<%-- Page Title--%> Letters <%-- End Page Title--%>

<%-- Volume Number --%> Vol 1 Num 118 <%-- End Volume Number --%>

August 15, 2003

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The Water Problems

During this rainy season, one of the most common problems that the city dwellers face is overflowing water from the sewers. The government is not doing anything to clear up the old drainage systems. So where will all the rain water go? Another problem is that whenever the City Corporation sends workers to take care of the clogged drains, they end up pumping the wastewater onto the roads. This, obviously, is not a solution, but an addition to the persisting problem. The city commissioner should take proper care of the sewerage systems because we can see what's happening on the outside but what happens underground is something that is totally uncertain.
Kazi Bari

Thanks Mahfuz Anam

I would like to thank the Editor Mahfuz Anam for his write up on our songs and music on August 1 on SWM. Now-a-days, our indigenous culture is becoming more and more diluted via satellite television. Foreign cultures are invading our own. A few months ago, a “Bangla Utshab” was held at our college campus, but what surprised me was that all the shops were playing Hindi and English song titles. A line from the excerpt that I really liked was, “We must hear and enjoy music from all over the world but at the same time promote our own.” We shouldn't forget turn our back to our indigenous resources, rather, we must make effort in improving it.

Md. Abdullah Imran
Kushtia Govt. University College

Unnecessarily Disrespectful

I enjoy reading your magazine immensely, in fact I must have SWM in my hand on Friday morning with my bed tea. As I was reading your August 1 issue I came across this column 'This much I know' written by an old acquaintance, Saqi Rahman. Out of sheer pleasure I started to read her piece but unfortunately I was utterly disgusted with her style of writing, she was not only disrespectful of her long dead neighbours but also very odd in describing her 'grandparent, uncle or widowed aunt thrown in her family'.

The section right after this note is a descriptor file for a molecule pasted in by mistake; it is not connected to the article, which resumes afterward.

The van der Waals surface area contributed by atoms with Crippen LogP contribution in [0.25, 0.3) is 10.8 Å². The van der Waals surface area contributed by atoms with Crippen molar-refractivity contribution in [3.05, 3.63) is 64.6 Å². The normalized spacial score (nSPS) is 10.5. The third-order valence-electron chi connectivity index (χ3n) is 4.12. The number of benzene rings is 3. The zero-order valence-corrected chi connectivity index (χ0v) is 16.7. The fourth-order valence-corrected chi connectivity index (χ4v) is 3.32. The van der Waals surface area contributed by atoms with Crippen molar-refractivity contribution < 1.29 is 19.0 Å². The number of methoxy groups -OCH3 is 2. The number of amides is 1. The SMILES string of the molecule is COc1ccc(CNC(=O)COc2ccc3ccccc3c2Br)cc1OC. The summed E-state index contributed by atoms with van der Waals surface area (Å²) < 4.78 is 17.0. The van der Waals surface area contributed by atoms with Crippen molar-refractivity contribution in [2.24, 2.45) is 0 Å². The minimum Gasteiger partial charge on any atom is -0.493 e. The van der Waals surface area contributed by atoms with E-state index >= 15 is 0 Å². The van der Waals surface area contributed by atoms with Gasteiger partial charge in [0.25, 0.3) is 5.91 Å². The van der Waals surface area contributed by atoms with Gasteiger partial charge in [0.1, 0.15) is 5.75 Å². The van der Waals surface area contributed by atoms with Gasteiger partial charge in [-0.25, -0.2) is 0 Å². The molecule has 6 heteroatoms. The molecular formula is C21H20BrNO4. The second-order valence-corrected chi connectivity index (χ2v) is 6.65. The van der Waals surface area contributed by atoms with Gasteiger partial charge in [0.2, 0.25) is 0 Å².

In fact I am one of the eighteen children of that 'man with a big household' (a then minister and an advocate). She wrote that he married after the death of his first wife so that there would be a woman in the house looking after the man's already nine children. And the way she described my mother, ' she too produced another nine, gave up early trying to distinguish between her children and the step children and lived happily in her own room ignoring the lot of them' was so discourteous and fabricated that I found it in poor taste. In fact I failed to find the link between her write-up recycling of old books among siblings and her description of her neighbours, and filling up of Gulshan lake or lending money to bank defaulters.
Would someone kindly tell her that a perfect feature is like a circle in the format, you come back to what you start with, and in this case I would really like to know what her friends among the choice of eighteen did with their books?

Naseem Iqbal Ali

The City of Muggers

Dhaka city will soon be called the 'city of muggers' because the number of muggings that are taking place day in and day out is steadily rising. On August 6th, I was on my way back to my hall from place where I give tuition. As I was getting down from the bus, a mugger got hold of me. He took away my watch and told me that he was one of the 'top men' in the area. He soon left, with my belongings, leaving me petrified. I could not believe my own voice because I was repeatedly thanking him for not injuring or stabbing me. I feel that we are dolls in their hands. Will this ever stop?
Md. Omar Faruk
Department of Chemistry


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